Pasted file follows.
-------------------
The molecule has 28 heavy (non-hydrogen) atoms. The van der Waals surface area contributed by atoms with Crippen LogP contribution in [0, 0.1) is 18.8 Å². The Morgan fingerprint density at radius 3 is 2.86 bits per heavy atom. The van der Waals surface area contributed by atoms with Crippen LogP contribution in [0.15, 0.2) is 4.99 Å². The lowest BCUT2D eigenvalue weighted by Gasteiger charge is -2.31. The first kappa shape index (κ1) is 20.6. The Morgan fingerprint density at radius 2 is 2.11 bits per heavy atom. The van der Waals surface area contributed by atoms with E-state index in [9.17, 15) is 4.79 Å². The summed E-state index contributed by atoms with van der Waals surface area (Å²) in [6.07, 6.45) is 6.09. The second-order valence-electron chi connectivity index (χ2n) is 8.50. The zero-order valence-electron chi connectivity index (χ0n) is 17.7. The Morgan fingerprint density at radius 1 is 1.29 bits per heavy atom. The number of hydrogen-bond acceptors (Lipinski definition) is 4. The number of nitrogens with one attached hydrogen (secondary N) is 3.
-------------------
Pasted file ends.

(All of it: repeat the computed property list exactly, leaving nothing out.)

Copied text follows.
The molecule has 28 heavy (non-hydrogen) atoms. The van der Waals surface area contributed by atoms with Crippen LogP contribution in [0, 0.1) is 18.8 Å². The Morgan fingerprint density at radius 3 is 2.86 bits per heavy atom. The van der Waals surface area contributed by atoms with Crippen LogP contribution in [0.15, 0.2) is 4.99 Å². The lowest BCUT2D eigenvalue weighted by Gasteiger charge is -2.31. The first kappa shape index (κ1) is 20.6. The Morgan fingerprint density at radius 2 is 2.11 bits per heavy atom. The van der Waals surface area contributed by atoms with E-state index in [9.17, 15) is 4.79 Å². The summed E-state index contributed by atoms with van der Waals surface area (Å²) in [6.07, 6.45) is 6.09. The second-order valence-electron chi connectivity index (χ2n) is 8.50. The zero-order valence-electron chi connectivity index (χ0n) is 17.7. The Morgan fingerprint density at radius 1 is 1.29 bits per heavy atom. The number of hydrogen-bond acceptors (Lipinski definition) is 4. The number of nitrogens with one attached hydrogen (secondary N) is 3.